Journey Into Everest’s Sacred Tibetan Realm
Tibet is a place of extraordinary beauty and rugged terrain, a land sometimes shrouded in mystery. In 2001, Estes Park resident Dale Vrabec was a member of an eight-person trekking party that descended the gorge of a river in Tibet, the Phung Chu, which drains the north faces of both legendary Mount Everest as well as Shishapangma, also an 8000-meter peak. The trek was historic: it was the first time that a group of Westerners would make this descent. In so doing, Vrabec and his party entered and traversed an area held to be sacred by local Tibetans and Nepalese. The locals believed that centuries ago, the area has been visited by the Indian sage Padmasambhava, when he introduced Buddhism to Tibet.
Dale Vrabec will show and narrate video footage of this expedition in a free program titled “Mount Everest’s Sacred Tibetan Realm.” The event is part of the Estes Valley Library’s “Our Wonderful World” series and takes place on Monday, July 16 at 7:00 p.m. at the Rocky Mountain Opry Theatre (Park Village Playhouse) located inside National Park Village at 900 Moraine Avenue.
From the road’s end at Kharta, Tibet, south to the Nepal border, the descent would take a full week on a faint infrequently used trail. The team then followed an ascent of the verdant Kama Valley, judged by the early 1920s British explorers of Mount Everest to be the most beautiful in all the Himalaya. Ascending a side drainage, the group visited a holy lake and the likely birthplace of famed Tenzing Norgay, a companion of Edmund Hillary on the first ascent of Everest in 1953. The 2001 group ultimately reached the snout of Kangshung Glacier, affording a view of possibly the most impressive aspect of the world’s highest peak.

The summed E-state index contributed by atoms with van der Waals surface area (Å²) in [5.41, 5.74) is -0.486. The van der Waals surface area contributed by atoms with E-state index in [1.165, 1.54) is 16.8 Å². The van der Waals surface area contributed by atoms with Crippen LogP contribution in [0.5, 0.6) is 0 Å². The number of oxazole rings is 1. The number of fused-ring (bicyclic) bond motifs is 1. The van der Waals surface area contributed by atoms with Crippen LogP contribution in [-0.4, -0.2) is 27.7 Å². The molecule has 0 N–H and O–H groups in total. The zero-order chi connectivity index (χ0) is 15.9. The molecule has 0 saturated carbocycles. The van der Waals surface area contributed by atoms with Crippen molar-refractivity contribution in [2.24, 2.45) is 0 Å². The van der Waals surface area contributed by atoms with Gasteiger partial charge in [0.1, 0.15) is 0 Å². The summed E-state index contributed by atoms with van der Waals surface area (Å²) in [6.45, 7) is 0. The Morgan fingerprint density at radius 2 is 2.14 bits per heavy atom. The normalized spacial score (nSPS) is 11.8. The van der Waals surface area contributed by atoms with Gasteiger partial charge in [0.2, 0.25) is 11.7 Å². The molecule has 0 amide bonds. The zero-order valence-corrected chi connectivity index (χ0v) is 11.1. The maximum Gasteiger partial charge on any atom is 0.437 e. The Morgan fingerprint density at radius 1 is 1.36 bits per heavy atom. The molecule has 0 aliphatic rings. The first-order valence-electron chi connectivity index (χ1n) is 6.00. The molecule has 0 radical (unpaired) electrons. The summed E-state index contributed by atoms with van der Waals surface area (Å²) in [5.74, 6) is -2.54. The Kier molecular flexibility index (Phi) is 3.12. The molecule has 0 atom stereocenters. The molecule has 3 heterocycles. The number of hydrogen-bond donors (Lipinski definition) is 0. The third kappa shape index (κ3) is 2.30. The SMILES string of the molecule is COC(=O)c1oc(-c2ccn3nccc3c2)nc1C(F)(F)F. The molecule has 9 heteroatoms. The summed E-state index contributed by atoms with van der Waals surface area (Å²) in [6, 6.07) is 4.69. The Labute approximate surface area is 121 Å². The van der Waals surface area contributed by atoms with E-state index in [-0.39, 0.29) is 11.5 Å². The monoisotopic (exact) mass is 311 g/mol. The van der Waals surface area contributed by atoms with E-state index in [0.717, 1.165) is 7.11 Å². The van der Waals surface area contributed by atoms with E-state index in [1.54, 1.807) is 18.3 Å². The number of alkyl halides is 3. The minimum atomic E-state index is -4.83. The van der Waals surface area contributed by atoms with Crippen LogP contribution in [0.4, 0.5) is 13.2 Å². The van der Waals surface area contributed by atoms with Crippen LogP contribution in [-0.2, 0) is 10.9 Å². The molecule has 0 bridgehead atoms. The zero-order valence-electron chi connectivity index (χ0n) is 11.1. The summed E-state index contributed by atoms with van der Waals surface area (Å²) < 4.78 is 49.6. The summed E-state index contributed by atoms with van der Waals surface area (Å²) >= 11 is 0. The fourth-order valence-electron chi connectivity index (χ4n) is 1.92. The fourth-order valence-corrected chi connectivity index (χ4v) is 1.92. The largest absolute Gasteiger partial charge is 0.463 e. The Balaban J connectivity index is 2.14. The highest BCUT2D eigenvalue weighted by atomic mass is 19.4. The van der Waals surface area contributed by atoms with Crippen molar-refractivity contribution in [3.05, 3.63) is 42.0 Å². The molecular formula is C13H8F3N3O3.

Pictured on this page is the gateway to Beyul Khembalung, along with a view of the Thyangboche Monastery in Solukhumbu, home of the famous Sherpas.
After retiring from a career in both the aerospace industry and in solar astronomy, Dale Vrabec moved to Estes Park about 24 years ago with his wife, Sylvia. As far back as he can remember, Dale has been fascinated by the Himalaya. Starting with a gift to him of a treasured mountaineering book documenting the first British expedition through Tibet to Mount Everest, Dale has amassed a comprehensive collection of books on Nepal, Tibet, and Himalayan climbing expeditions, together with maps and other reference materials.